Full-duplex radios could reuse channels, saving mobile spectrum
Researchers are developing technology that would let 3G and 4G networks use the same frequency in both directions
IDG News Service - As mobile network and device makers explore many paths to using wireless spectrum more efficiently, one possible solution is still hard to achieve: Sending and receiving data on the same frequency at the same time, in the same space.
There are multiple efforts going on to reuse spectrum for mobile data. Equipment vendors are working out how to have traditional "macro" base stations and smaller cells serve the same neighborhood, with automatic coordination. There are also efforts to let mobile operators and government agencies share the same spectrum while staying out of each other's way. Each of these has its own challenges.
But when it comes to a particular base station transmitting and receiving signals on the same channel at the same time, it can't be done on current 3G or 4G mobile networks, according to researchers at the University of California, Riverside. Today's networks send and then receive, or do each on a different frequency. In fact, most mobile broadband networks are built around two separate "paired" blocks of spectrum, one for "upstream" signals coming from devices to the network and one for "downstream" traffic going the other way.
The Riverside researchers think they are close to solving this limitation in a way that would only slightly increase the cost of a cellular base station. Their so-called full-duplex radio could be technically ready by the end of next year, according to Ping Liang, a member of the Riverside team.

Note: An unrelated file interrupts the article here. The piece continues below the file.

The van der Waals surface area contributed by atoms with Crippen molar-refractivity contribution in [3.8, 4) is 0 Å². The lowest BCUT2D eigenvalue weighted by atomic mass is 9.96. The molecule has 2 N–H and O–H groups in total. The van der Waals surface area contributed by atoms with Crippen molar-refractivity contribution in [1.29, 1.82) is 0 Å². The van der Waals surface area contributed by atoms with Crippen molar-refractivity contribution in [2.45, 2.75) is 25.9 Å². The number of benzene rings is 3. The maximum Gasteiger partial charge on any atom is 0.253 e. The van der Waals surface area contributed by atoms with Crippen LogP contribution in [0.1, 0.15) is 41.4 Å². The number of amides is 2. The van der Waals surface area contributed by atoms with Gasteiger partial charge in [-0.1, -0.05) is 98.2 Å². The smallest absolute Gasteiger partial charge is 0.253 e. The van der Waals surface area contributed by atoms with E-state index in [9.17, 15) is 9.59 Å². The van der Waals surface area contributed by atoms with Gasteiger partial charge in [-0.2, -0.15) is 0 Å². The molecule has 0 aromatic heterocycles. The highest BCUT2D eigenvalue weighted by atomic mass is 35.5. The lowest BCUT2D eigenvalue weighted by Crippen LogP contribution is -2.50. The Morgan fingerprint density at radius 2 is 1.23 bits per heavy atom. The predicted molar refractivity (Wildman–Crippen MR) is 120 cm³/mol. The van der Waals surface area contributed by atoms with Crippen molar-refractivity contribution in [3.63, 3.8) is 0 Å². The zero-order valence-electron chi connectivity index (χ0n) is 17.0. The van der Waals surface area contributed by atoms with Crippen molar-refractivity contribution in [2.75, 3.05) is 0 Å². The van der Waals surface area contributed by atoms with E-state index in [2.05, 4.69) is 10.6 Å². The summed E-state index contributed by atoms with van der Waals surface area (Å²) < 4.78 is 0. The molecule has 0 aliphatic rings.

He and Professor Yingbo Hua are leading a project funded partly by a grant from the U.S. Department of Defense. Liang said a major vendor of mobile equipment, whom he can't name, is actively pursuing full-duplex and is interested the team's work. The technology might also be applied to Wi-Fi, he said.
By sending and receiving data at the same time on the same frequency, a full-duplex radio theoretically could double the efficiency of a wireless network. If a mobile operator could do that, it could offer users the same speed and capacity using just half the spectrum, saving billions on auctions for spectrum licenses. More likely, that carrier could take the same amount of spectrum it has now and make it last years longer, serving growing numbers of users and higher data demands without having to take over more frequencies.
In reality, the benefit to most applications would be less, because few uses of mobile involve subscribers sending the same amount of data they receive. But it could still make a difference, and network operators are expected to look for any advantage they can get over the next few years when it comes to efficient use of spectrum.
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